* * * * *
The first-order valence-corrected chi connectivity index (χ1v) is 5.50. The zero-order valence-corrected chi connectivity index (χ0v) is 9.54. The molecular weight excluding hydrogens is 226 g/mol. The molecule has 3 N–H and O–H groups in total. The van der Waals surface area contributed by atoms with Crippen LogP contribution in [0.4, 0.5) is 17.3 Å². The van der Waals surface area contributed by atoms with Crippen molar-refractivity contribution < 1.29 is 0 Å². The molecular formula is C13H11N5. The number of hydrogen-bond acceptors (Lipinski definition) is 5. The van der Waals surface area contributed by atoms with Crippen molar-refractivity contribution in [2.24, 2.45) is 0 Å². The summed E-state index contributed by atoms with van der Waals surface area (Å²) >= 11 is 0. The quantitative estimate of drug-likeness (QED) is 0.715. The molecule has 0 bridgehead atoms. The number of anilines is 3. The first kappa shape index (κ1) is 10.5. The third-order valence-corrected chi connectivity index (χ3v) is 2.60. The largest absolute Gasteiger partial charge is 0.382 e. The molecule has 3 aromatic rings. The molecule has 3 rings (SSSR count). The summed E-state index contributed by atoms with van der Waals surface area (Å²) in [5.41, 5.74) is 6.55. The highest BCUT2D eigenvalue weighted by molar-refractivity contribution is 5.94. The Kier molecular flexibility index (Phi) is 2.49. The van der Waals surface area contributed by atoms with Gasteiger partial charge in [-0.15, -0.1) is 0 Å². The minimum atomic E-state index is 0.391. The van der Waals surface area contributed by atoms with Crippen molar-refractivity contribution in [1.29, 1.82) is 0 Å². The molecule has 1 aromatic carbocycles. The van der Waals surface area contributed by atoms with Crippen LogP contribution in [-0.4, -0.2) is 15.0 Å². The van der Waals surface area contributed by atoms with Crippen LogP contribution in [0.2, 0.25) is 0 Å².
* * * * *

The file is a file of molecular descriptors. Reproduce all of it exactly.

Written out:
The first-order valence-corrected chi connectivity index (χ1v) is 5.50. The zero-order valence-corrected chi connectivity index (χ0v) is 9.54. The molecular weight excluding hydrogens is 226 g/mol. The molecule has 3 N–H and O–H groups in total. The van der Waals surface area contributed by atoms with Crippen LogP contribution in [0.4, 0.5) is 17.3 Å². The van der Waals surface area contributed by atoms with Crippen molar-refractivity contribution < 1.29 is 0 Å². The molecular formula is C13H11N5. The number of hydrogen-bond acceptors (Lipinski definition) is 5. The van der Waals surface area contributed by atoms with Crippen molar-refractivity contribution in [2.24, 2.45) is 0 Å². The summed E-state index contributed by atoms with van der Waals surface area (Å²) >= 11 is 0. The quantitative estimate of drug-likeness (QED) is 0.715. The molecule has 0 bridgehead atoms. The number of anilines is 3. The first kappa shape index (κ1) is 10.5. The third-order valence-corrected chi connectivity index (χ3v) is 2.60. The largest absolute Gasteiger partial charge is 0.382 e. The molecule has 3 aromatic rings. The molecule has 3 rings (SSSR count). The summed E-state index contributed by atoms with van der Waals surface area (Å²) in [5.41, 5.74) is 6.55. The highest BCUT2D eigenvalue weighted by molar-refractivity contribution is 5.94. The Kier molecular flexibility index (Phi) is 2.49. The van der Waals surface area contributed by atoms with Gasteiger partial charge in [-0.15, -0.1) is 0 Å². The minimum atomic E-state index is 0.391. The van der Waals surface area contributed by atoms with Crippen molar-refractivity contribution in [1.29, 1.82) is 0 Å². The molecule has 1 aromatic carbocycles. The van der Waals surface area contributed by atoms with Crippen LogP contribution in [-0.4, -0.2) is 15.0 Å². The van der Waals surface area contributed by atoms with Crippen LogP contribution in [0.2, 0.25) is 0 Å².